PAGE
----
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Covering post-pandemic c-suite issues


Covid-19 has presented many challenges in the economic landscape.
Organizations have had to implement new policies and changes on short notice, and have had to adapt the way of working in line with government guidance. With further changes likely ahead, businesses need to remain agile so that they can continue to respond to the guidance in a way that allows businesses to adapt and grow.

In this article, we look at what we can expect to include and consider in a post-pandemic strategy, looking at financial strategy, HR, M&A, and Technology.

Financial Strategy

Any strategy needs a multidisciplinary approach to be successful. Internal factors as well as strategic partners must be taken into account when considering how best to move ahead financially.

Before any decisions are made about the best financial strategy, market and competitor analysis should be part of initial fact-gathering – as PwC notes in their Annual report, auditing has an important role in helping stakeholders make decisions during the crisis. 

As part of the strategy, C-Suite executives must look back at targets and goals set before and during the pandemic to prioritize where possible the needs of the company. This might mean holding off on new hires, or quite the opposite, planning for expansion as the post-pandemic economy recovers.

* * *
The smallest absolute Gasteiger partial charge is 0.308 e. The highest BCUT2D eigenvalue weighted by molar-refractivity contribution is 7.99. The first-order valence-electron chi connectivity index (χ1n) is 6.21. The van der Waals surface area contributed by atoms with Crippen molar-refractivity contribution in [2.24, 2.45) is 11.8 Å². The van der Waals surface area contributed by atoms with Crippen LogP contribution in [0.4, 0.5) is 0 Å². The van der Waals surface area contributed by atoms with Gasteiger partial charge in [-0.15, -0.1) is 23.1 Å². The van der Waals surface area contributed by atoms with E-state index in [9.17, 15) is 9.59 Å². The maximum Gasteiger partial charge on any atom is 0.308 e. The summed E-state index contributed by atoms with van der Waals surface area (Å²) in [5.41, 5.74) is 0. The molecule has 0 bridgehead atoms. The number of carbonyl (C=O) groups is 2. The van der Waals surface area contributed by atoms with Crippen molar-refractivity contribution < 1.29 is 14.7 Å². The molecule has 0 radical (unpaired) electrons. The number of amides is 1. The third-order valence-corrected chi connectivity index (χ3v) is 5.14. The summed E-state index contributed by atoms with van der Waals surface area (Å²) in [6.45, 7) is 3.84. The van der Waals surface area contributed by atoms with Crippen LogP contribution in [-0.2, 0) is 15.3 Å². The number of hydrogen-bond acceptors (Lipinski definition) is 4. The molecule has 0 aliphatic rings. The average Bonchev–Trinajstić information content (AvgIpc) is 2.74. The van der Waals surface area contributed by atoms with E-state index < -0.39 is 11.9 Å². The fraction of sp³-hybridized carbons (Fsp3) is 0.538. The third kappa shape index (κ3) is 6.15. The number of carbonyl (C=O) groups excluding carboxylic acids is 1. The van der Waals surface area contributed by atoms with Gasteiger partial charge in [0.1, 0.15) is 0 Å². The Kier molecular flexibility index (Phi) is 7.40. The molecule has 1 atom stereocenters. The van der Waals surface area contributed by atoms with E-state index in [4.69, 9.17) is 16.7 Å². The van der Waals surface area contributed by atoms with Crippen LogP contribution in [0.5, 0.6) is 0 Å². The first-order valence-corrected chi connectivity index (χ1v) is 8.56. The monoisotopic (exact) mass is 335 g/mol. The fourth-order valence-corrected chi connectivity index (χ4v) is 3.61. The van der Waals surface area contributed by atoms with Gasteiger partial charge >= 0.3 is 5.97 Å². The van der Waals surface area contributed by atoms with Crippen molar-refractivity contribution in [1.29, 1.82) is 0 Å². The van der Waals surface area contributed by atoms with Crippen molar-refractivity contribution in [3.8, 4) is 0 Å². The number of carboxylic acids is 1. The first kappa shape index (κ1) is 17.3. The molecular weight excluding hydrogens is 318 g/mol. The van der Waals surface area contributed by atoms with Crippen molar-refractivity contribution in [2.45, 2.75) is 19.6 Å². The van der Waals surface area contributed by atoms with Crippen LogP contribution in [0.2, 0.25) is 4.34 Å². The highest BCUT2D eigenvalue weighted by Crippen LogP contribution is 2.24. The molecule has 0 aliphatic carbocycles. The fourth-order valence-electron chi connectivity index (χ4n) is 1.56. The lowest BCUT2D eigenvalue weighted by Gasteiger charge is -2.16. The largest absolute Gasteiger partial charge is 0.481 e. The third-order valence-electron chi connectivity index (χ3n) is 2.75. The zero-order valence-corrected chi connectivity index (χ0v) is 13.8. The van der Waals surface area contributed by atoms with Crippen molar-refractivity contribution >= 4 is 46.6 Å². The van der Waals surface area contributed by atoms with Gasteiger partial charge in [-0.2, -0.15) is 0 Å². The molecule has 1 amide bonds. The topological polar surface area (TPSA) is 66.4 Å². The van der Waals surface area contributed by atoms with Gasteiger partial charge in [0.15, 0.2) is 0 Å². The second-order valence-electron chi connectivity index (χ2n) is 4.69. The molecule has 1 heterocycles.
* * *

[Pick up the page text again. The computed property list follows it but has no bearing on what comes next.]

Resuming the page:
Throughout this process, planning must take into account wider changes in the economic and business world, such as the upcoming changes to the minimum wage for workers in Long Island, Westchester, and the remainder of New York State in 2021.

According to the Partnership for NYC COVID-19 Impact, most business leaders believe their industry revenue will be affected negatively in the next 6 months, so sound financial strategy suggests that cutting back on spending and streamlining costs where possible will allow companies to focus on growth – and those who can focus on growth through this time are likely to come out stronger post-COVID.

Throughout the pandemic, there has been an upswing in demand for specialist tax advice. Current uncertainty and less than clear guidance from the government has concerned businesses both large and small, so there is a real need for specialist support and advice about outsourcing and accessing available relief. 

Mergers & Acquisitions

Current M&A patterns can be extrapolated from data gathered around the last economic downturn in 2008, combined with information about how businesses are succeeding through the pandemic. M&A strategy should include the important step of analyzing the wider market for scope and growth.